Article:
Lean 5S in Food and Beverage Manufacturer

Case Study: Lean 5S in Food and Beverage Manufacturer

Project Name:

5S Lean Manufacturing in Beverage Production


Food Production/Packaging


  • Deployment of the 5S lean management method
  • Successful expansion of product lines from two to seven
  • Identification and resolution of production bottlenecks and switchover challenges

The Challenge

About four years ago, a Ghent-based juice company acquired two competing companies, which enabled it to expand production from the two juice brands it had managed for the past six years to add five water-products for the consumer market. The acquisition was the easy part. Since it had not yet built a plant sufficiently large to manufacture all seven products simultaneously – nor had it yet developed a customer based large enough to demand such parallel production – the company now needed a method by which it could make the switchover from one product to the other as efficiently as possible.

The Response

Upon consulting with the Zerwaste, the juice company’s management board decided to embark on a journey of learning to area manufacturers that had embraced a lean manufacturing approach. The tour, which visited seven food-manufacturing enterprises of similar and larger sizes, revealed how lean had improved processes across every area of the organizations. It also gave the juice company’s management team clear insight into how the principles would resolve many of its post-acquisition challenges.

Chief among these was the identification of production congestion, otherwise known as bottlenecks, as well as an improved production schedule to allow for smoother, more efficient running of the plant.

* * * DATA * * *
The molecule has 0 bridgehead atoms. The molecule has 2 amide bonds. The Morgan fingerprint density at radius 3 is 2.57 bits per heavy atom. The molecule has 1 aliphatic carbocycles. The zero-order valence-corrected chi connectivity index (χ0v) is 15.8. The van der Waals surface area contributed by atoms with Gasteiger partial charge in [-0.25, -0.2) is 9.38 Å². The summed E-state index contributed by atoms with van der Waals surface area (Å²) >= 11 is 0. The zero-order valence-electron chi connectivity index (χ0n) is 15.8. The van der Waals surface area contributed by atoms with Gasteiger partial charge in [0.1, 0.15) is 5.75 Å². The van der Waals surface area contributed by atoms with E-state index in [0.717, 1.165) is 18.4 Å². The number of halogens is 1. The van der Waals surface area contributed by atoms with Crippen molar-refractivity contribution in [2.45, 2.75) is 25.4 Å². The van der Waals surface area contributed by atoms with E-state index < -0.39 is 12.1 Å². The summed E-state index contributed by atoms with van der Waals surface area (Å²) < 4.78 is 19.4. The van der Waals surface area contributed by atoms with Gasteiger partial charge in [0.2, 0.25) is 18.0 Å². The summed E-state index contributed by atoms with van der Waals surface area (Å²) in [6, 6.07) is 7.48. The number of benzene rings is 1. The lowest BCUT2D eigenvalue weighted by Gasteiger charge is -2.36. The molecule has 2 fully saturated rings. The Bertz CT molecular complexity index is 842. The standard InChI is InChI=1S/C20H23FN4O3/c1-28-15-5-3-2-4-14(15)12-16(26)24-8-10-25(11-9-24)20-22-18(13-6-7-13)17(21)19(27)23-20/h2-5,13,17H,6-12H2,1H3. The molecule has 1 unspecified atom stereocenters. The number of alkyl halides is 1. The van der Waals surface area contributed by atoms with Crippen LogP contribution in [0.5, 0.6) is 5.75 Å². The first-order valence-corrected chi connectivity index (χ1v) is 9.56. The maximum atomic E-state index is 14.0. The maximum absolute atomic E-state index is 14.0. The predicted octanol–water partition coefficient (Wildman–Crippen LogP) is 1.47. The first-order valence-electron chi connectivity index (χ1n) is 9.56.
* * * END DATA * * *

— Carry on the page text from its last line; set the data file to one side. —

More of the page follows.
Zerwaste identified the company’s situation as ideally suited for a 5S workplace automation method. As an offshoot of lean Six Sigma, 5S uses Japanese words that outline a workplace organization process. English words, also starting with the letter “S” have since been added. They are:

  • Seiri (Sort)
  • Seiton (Straighten, Set)
  • Seiso (Shine, Sweep)
  • Seiketsu (Standardize)
  • Shitsuke (Sustain)

Together these steps help optimized a workplace in terms of layout, functionality, and productivity. (As a side note, some 5S schools also add “Safety” and “Spirit” to the formula.

The 5S process helped the production facility become a lot simpler to run, by providing kanban cards, a discipline for cleanliness and order, and metrics to define and then track progress. It now takes less time to complete a changeover from one product line to the next.

The Results

The company saw a productivity increase of 25% in the first year, followed by increases of up to 10% in the following years. The capacity for increased, efficient production in turn allowed for orders to increase from larger supermarket chains who place extreme reliance on manufacturers who can fulfil production promises. In other words, the improvement gave the company access to a collection of much larger customers.

Additional benefits included an improvement in communication and staff culture, with each employee taking greater ownership of, and pride in their workplace responsibilities, as well as a significant improvement in the company’s ability to maintain compliance with government food inspection agencies.

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